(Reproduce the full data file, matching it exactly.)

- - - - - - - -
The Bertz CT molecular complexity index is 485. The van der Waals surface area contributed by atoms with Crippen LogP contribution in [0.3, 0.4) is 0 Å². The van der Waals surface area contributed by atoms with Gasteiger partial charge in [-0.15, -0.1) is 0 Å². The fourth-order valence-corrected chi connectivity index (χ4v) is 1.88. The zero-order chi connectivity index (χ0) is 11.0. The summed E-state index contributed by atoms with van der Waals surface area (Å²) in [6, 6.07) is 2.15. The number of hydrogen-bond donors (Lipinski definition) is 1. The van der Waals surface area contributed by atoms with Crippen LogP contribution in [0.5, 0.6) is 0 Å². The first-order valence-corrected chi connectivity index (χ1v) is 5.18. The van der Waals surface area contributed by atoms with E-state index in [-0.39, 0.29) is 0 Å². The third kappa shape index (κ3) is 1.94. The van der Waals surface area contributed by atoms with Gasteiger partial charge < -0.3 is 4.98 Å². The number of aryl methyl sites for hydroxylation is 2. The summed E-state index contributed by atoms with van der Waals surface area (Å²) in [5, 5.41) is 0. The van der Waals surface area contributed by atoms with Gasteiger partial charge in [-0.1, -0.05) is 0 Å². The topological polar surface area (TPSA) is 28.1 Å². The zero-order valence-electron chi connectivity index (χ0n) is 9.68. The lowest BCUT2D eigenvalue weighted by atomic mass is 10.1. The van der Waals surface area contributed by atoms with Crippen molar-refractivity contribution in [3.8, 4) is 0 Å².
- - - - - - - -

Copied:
The Bertz CT molecular complexity index is 485. The van der Waals surface area contributed by atoms with Crippen LogP contribution in [0.3, 0.4) is 0 Å². The van der Waals surface area contributed by atoms with Gasteiger partial charge in [-0.15, -0.1) is 0 Å². The fourth-order valence-corrected chi connectivity index (χ4v) is 1.88. The zero-order chi connectivity index (χ0) is 11.0. The summed E-state index contributed by atoms with van der Waals surface area (Å²) in [6, 6.07) is 2.15. The number of hydrogen-bond donors (Lipinski definition) is 1. The van der Waals surface area contributed by atoms with Crippen LogP contribution in [0.5, 0.6) is 0 Å². The first-order valence-corrected chi connectivity index (χ1v) is 5.18. The van der Waals surface area contributed by atoms with E-state index in [-0.39, 0.29) is 0 Å². The third kappa shape index (κ3) is 1.94. The van der Waals surface area contributed by atoms with Gasteiger partial charge < -0.3 is 4.98 Å². The number of aryl methyl sites for hydroxylation is 2. The summed E-state index contributed by atoms with van der Waals surface area (Å²) in [5, 5.41) is 0. The van der Waals surface area contributed by atoms with Gasteiger partial charge in [-0.1, -0.05) is 0 Å². The topological polar surface area (TPSA) is 28.1 Å². The zero-order valence-electron chi connectivity index (χ0n) is 9.68. The lowest BCUT2D eigenvalue weighted by atomic mass is 10.1. The van der Waals surface area contributed by atoms with Crippen molar-refractivity contribution in [3.8, 4) is 0 Å².